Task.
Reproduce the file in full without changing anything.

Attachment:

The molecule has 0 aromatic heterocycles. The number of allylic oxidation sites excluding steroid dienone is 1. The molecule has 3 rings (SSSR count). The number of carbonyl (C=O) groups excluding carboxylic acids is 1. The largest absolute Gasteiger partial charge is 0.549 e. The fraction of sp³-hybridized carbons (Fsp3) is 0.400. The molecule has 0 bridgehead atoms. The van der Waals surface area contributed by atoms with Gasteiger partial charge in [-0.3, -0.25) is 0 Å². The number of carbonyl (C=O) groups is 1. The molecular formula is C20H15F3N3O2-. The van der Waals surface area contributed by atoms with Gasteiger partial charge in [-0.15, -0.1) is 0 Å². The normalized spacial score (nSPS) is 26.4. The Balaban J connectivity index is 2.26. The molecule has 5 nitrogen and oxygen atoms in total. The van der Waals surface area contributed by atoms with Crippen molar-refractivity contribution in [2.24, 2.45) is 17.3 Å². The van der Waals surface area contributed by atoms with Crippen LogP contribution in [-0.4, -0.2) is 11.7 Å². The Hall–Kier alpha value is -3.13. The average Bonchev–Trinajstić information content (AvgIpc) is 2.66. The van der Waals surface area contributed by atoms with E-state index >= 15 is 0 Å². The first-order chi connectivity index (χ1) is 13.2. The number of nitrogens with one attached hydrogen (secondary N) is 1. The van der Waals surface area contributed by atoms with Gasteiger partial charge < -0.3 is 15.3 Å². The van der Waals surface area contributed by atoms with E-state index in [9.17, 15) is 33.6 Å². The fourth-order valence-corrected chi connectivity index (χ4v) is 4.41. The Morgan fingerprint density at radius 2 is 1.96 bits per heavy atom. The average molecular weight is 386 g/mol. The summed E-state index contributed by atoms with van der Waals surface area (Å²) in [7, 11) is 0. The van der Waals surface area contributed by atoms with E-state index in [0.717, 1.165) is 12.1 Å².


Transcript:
The molecule has 0 aromatic heterocycles. The number of allylic oxidation sites excluding steroid dienone is 1. The molecule has 3 rings (SSSR count). The number of carbonyl (C=O) groups excluding carboxylic acids is 1. The largest absolute Gasteiger partial charge is 0.549 e. The fraction of sp³-hybridized carbons (Fsp3) is 0.400. The molecule has 0 bridgehead atoms. The van der Waals surface area contributed by atoms with Gasteiger partial charge in [-0.3, -0.25) is 0 Å². The number of carbonyl (C=O) groups is 1. The molecular formula is C20H15F3N3O2-. The van der Waals surface area contributed by atoms with Gasteiger partial charge in [-0.15, -0.1) is 0 Å². The normalized spacial score (nSPS) is 26.4. The Balaban J connectivity index is 2.26. The molecule has 5 nitrogen and oxygen atoms in total. The van der Waals surface area contributed by atoms with Crippen molar-refractivity contribution in [2.24, 2.45) is 17.3 Å². The van der Waals surface area contributed by atoms with Crippen LogP contribution in [-0.4, -0.2) is 11.7 Å². The Hall–Kier alpha value is -3.13. The average Bonchev–Trinajstić information content (AvgIpc) is 2.66. The van der Waals surface area contributed by atoms with E-state index >= 15 is 0 Å². The first-order chi connectivity index (χ1) is 13.2. The number of nitrogens with one attached hydrogen (secondary N) is 1. The van der Waals surface area contributed by atoms with Gasteiger partial charge < -0.3 is 15.3 Å². The van der Waals surface area contributed by atoms with E-state index in [9.17, 15) is 33.6 Å². The fourth-order valence-corrected chi connectivity index (χ4v) is 4.41. The Morgan fingerprint density at radius 2 is 1.96 bits per heavy atom. The average molecular weight is 386 g/mol. The summed E-state index contributed by atoms with van der Waals surface area (Å²) in [7, 11) is 0. The van der Waals surface area contributed by atoms with E-state index in [0.717, 1.165) is 12.1 Å².